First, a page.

For my story vine, I used a strand of lights with 100 bulbs, but it would work for any length of strand lights. The materials I tied on include large scraps of cotton fabric in different shades, weights, and textures; tulle; ribbon; and yarn. I did not have a set plan when I started making it, but here is my process, simplified:
- Cut out lots of strips of fabric measuring 1" x 6". The exact number depends on how many fabrics you are using and how prominent you want each one to be. You can mix colors, shades, and textures to make different effects.
- Start tying. It's just a simple right over left, under, and pull tight. The friction of the fabric should prevent it from coming undone. Try to make the ends of even length. Tying can be a tedious process that is best done over several days.
- If you want a fuller look or don't want to see the wire, push the strips closer together where they are tied on and add more strips until you get the look you want.
- Hang it on a wall or drape it over a mantle or door frame. I used small nails to create loops for a more decorative look.
- Wait for dusk and then turn on the strand of lights (make sure all other lights are off). The glow of the lights bouncing off the fabric has a fairy-like appearance. Scroll to the bottom of this post to see mine lit.
- Create or buy some ornaments to represent family stories or traditional fairy tales or fables (see below for some ideas).
To make one of your own, wash out a baby food jar and poke a hole in the center of the lid with a pointed tool, such as an awl or a metal skewer. You may need to tap the top of your tool with a hammer to get the hole started. Make the hole wide enough for a length of yarn or flexible wire to fit through. If you are using yarn, tie a knot on the end that will be on the underside of the lid. If you are using flexible wire, use a crimp bead. Put the strand through the hole in the lid. Attach a small metal ring (like the kind used for making jewelry) to the end of the strand coming out the top of the lid. For yarn, tie a knot around the ring. For wire, use a crimp bead. Use a ready-made ornament hook (or make one of your own) to hang the jar.
Tie a slip knot in one end of the floss and put it on a 1.5mm crochet hook. Make a length of single chains about 2.5-3 times longer than you want the finished lock of hair (if you want it to fold over like mine, use the 2.5 multiple). Once you have your chain, start working back towards the beginning, make three single chains in each chain. This will force the work into a tight spiral. Once you have an inch or so of spiral, leave out some single chains so that sometimes you do three and sometimes you make two in each of the existing chains. This will reduce the tightness of the spiral. When you get close to the halfway point of your chain, do only single chains for about twenty chains (this will be the fold-over segment). Resume the pattern of two and three single chains until you get to the end. Cut the floss so there is a two-inch tail. Weave in both ends so they are invisible. Trim any leftover tail of floss. One caution I will add is that the spiral tends to, well, spiral out of control, so make sure to keep the initial chain as straight as possible to avoid reversing the spiral.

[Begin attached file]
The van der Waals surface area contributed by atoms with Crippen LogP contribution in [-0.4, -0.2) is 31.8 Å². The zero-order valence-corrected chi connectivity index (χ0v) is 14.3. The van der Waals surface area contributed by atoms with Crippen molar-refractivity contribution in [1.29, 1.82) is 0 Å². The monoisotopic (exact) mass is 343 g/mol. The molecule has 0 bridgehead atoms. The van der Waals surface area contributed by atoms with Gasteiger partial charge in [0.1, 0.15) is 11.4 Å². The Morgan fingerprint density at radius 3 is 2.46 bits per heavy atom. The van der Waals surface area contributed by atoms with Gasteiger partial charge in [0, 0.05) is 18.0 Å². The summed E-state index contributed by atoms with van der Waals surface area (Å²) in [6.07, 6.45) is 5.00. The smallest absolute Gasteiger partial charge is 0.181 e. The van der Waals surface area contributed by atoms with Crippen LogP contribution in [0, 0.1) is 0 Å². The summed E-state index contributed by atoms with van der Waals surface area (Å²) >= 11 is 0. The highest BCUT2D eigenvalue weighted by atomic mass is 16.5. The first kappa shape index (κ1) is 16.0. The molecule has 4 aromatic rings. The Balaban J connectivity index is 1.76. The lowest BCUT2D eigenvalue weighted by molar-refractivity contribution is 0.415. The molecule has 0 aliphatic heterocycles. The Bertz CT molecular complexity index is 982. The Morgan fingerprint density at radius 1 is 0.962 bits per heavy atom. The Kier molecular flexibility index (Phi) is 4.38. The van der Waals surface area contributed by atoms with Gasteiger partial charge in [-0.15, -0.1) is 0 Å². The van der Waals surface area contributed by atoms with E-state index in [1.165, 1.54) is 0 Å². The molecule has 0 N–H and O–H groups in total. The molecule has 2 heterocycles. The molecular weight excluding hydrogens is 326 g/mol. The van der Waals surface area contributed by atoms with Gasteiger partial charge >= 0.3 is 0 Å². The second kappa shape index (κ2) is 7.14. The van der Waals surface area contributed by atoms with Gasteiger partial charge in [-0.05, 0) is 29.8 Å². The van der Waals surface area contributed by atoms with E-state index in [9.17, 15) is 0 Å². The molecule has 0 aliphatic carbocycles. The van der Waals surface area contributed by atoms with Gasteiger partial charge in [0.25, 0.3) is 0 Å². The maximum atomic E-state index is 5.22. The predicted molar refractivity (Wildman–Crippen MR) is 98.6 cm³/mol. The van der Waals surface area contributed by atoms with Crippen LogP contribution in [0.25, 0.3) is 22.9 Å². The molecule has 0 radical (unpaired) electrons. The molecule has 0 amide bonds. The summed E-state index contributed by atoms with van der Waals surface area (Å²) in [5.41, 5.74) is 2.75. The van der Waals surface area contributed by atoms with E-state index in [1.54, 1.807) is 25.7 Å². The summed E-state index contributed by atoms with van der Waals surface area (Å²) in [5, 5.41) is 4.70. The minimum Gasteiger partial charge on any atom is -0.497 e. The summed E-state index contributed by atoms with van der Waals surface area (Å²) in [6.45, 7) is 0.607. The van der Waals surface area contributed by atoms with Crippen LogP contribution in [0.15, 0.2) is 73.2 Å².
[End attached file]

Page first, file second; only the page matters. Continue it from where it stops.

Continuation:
I found instructions for the folded book with pockets in Alisa Golden's book Making Handmade Books: 100+ Bindings, Structures, and Forms. Since I wanted more pages than one book offered, I made two and attached them together. I also added a cover and a title. To hang it, I put an eyelet in the spine and then put a metal ring through it. Since it was already pretty large (about 3" square), I put on a hook without an extension wire. I suggest checking out Alisa's book if you want to make one of your own. It's a fabulous resource and the directions and pictures are clear and easy to follow.
To make thisornament, gather a bunch of twigs and small sticks that are all fairly straight. Break them into 5-6" lengths. Wrap yarn around the bundle tightly several times and then tie the ends together securely. Loop a metal ring onto the yarn. Attach a short length of yarn or flexible wire to the ring (by knot or crimp bead). Attach another metal ring to the loose end of the yarn/wire. Use a ready-made ornament hook (or make one of your own) to hang the bundle.
If you would like to share your own method of preserving and presenting stories, leave a comment for all to read. Feel free to include a link to your own pictures.